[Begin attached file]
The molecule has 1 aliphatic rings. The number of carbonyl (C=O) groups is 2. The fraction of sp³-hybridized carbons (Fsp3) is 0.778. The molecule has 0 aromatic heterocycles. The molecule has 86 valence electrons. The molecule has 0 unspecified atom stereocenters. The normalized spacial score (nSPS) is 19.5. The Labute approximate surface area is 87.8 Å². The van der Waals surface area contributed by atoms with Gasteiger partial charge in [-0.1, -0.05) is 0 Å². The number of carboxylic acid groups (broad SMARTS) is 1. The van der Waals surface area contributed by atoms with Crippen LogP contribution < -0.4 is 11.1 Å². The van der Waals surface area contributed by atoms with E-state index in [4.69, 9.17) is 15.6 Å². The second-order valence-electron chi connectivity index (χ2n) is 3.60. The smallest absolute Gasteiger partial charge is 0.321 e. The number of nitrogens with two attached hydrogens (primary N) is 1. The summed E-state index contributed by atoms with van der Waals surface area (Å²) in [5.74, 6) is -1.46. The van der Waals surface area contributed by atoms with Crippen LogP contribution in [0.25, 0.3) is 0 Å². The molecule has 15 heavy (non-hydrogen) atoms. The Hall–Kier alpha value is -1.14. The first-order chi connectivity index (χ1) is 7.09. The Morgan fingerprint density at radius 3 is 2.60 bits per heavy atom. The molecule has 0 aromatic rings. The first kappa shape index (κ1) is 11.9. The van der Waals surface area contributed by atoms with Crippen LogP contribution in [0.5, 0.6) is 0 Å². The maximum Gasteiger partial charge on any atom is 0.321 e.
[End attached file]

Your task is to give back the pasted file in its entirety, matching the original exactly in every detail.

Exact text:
The molecule has 1 aliphatic rings. The number of carbonyl (C=O) groups is 2. The fraction of sp³-hybridized carbons (Fsp3) is 0.778. The molecule has 0 aromatic heterocycles. The molecule has 86 valence electrons. The molecule has 0 unspecified atom stereocenters. The normalized spacial score (nSPS) is 19.5. The Labute approximate surface area is 87.8 Å². The van der Waals surface area contributed by atoms with Gasteiger partial charge in [-0.1, -0.05) is 0 Å². The number of carboxylic acid groups (broad SMARTS) is 1. The van der Waals surface area contributed by atoms with Crippen LogP contribution < -0.4 is 11.1 Å². The van der Waals surface area contributed by atoms with E-state index in [4.69, 9.17) is 15.6 Å². The second-order valence-electron chi connectivity index (χ2n) is 3.60. The smallest absolute Gasteiger partial charge is 0.321 e. The number of nitrogens with two attached hydrogens (primary N) is 1. The summed E-state index contributed by atoms with van der Waals surface area (Å²) in [5.74, 6) is -1.46. The van der Waals surface area contributed by atoms with Crippen LogP contribution in [0.25, 0.3) is 0 Å². The molecule has 15 heavy (non-hydrogen) atoms. The Hall–Kier alpha value is -1.14. The first-order chi connectivity index (χ1) is 7.09. The Morgan fingerprint density at radius 3 is 2.60 bits per heavy atom. The molecule has 0 aromatic rings. The first kappa shape index (κ1) is 11.9. The van der Waals surface area contributed by atoms with Crippen LogP contribution in [0.5, 0.6) is 0 Å². The maximum Gasteiger partial charge on any atom is 0.321 e.